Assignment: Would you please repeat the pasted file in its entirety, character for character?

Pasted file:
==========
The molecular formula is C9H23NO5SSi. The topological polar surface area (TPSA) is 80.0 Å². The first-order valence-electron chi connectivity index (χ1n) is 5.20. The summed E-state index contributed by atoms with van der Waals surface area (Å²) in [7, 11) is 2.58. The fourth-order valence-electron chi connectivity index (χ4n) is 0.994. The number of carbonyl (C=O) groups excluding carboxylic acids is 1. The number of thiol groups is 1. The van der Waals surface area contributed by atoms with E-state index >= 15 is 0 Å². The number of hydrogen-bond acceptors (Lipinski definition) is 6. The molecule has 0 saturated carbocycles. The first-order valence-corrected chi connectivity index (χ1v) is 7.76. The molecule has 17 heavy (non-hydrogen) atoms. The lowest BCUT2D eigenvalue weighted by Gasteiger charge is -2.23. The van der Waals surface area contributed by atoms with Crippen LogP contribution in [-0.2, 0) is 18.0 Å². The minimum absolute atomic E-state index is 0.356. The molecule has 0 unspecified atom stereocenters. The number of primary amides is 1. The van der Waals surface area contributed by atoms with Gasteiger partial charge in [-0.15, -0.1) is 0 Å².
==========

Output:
The molecular formula is C9H23NO5SSi. The topological polar surface area (TPSA) is 80.0 Å². The first-order valence-electron chi connectivity index (χ1n) is 5.20. The summed E-state index contributed by atoms with van der Waals surface area (Å²) in [7, 11) is 2.58. The fourth-order valence-electron chi connectivity index (χ4n) is 0.994. The number of carbonyl (C=O) groups excluding carboxylic acids is 1. The number of thiol groups is 1. The van der Waals surface area contributed by atoms with E-state index >= 15 is 0 Å². The number of hydrogen-bond acceptors (Lipinski definition) is 6. The molecule has 0 saturated carbocycles. The first-order valence-corrected chi connectivity index (χ1v) is 7.76. The molecule has 17 heavy (non-hydrogen) atoms. The lowest BCUT2D eigenvalue weighted by Gasteiger charge is -2.23. The van der Waals surface area contributed by atoms with Crippen LogP contribution in [-0.2, 0) is 18.0 Å². The minimum absolute atomic E-state index is 0.356. The molecule has 0 unspecified atom stereocenters. The number of primary amides is 1. The van der Waals surface area contributed by atoms with Gasteiger partial charge in [-0.15, -0.1) is 0 Å².